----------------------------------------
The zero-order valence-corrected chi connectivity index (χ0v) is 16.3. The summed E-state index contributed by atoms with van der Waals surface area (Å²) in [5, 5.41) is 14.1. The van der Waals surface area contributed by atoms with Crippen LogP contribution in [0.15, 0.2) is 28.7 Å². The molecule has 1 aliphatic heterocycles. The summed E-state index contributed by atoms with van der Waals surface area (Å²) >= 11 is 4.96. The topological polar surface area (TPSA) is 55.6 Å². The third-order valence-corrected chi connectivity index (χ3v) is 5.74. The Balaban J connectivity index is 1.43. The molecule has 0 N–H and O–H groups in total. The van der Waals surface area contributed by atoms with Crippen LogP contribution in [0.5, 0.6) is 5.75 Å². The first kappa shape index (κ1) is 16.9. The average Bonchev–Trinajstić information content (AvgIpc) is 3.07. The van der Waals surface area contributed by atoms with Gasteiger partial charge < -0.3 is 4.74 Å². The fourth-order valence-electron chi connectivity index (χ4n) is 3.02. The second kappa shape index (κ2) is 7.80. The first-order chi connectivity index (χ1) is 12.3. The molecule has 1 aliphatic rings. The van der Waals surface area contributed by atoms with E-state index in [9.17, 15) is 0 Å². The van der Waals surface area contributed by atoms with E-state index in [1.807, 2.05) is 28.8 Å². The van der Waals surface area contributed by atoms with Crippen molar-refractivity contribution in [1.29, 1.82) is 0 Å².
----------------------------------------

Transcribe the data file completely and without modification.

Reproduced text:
The zero-order valence-corrected chi connectivity index (χ0v) is 16.3. The summed E-state index contributed by atoms with van der Waals surface area (Å²) in [5, 5.41) is 14.1. The van der Waals surface area contributed by atoms with Crippen LogP contribution in [0.15, 0.2) is 28.7 Å². The molecule has 1 aliphatic heterocycles. The summed E-state index contributed by atoms with van der Waals surface area (Å²) >= 11 is 4.96. The topological polar surface area (TPSA) is 55.6 Å². The third-order valence-corrected chi connectivity index (χ3v) is 5.74. The Balaban J connectivity index is 1.43. The molecule has 0 N–H and O–H groups in total. The van der Waals surface area contributed by atoms with Crippen LogP contribution in [0.5, 0.6) is 5.75 Å². The first kappa shape index (κ1) is 16.9. The average Bonchev–Trinajstić information content (AvgIpc) is 3.07. The van der Waals surface area contributed by atoms with Gasteiger partial charge < -0.3 is 4.74 Å². The fourth-order valence-electron chi connectivity index (χ4n) is 3.02. The second kappa shape index (κ2) is 7.80. The first-order chi connectivity index (χ1) is 12.3. The molecule has 1 aliphatic rings. The van der Waals surface area contributed by atoms with E-state index in [9.17, 15) is 0 Å². The van der Waals surface area contributed by atoms with E-state index in [1.807, 2.05) is 28.8 Å². The van der Waals surface area contributed by atoms with Crippen molar-refractivity contribution in [1.29, 1.82) is 0 Å².